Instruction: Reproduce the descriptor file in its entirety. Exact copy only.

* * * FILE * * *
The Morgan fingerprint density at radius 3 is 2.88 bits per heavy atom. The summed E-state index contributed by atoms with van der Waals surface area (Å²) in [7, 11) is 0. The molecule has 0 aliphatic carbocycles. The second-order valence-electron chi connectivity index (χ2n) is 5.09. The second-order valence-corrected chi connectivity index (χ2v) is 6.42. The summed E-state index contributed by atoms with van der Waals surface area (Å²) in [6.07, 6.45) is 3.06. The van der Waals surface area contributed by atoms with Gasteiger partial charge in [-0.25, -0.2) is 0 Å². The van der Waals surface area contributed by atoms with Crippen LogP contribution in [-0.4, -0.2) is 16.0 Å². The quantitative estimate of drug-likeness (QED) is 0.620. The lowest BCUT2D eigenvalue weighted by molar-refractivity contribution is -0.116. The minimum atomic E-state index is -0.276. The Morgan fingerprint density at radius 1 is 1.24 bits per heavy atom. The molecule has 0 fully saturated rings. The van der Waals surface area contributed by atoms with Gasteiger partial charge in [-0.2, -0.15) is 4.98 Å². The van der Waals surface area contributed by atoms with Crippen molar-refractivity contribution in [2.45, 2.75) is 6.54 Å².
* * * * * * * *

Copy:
The Morgan fingerprint density at radius 3 is 2.88 bits per heavy atom. The summed E-state index contributed by atoms with van der Waals surface area (Å²) in [7, 11) is 0. The molecule has 0 aliphatic carbocycles. The second-order valence-electron chi connectivity index (χ2n) is 5.09. The second-order valence-corrected chi connectivity index (χ2v) is 6.42. The summed E-state index contributed by atoms with van der Waals surface area (Å²) in [6.07, 6.45) is 3.06. The van der Waals surface area contributed by atoms with Gasteiger partial charge in [-0.25, -0.2) is 0 Å². The van der Waals surface area contributed by atoms with Crippen LogP contribution in [-0.4, -0.2) is 16.0 Å². The quantitative estimate of drug-likeness (QED) is 0.620. The lowest BCUT2D eigenvalue weighted by molar-refractivity contribution is -0.116. The minimum atomic E-state index is -0.276. The Morgan fingerprint density at radius 1 is 1.24 bits per heavy atom. The molecule has 0 fully saturated rings. The van der Waals surface area contributed by atoms with Gasteiger partial charge in [-0.2, -0.15) is 4.98 Å². The van der Waals surface area contributed by atoms with Crippen molar-refractivity contribution in [2.45, 2.75) is 6.54 Å².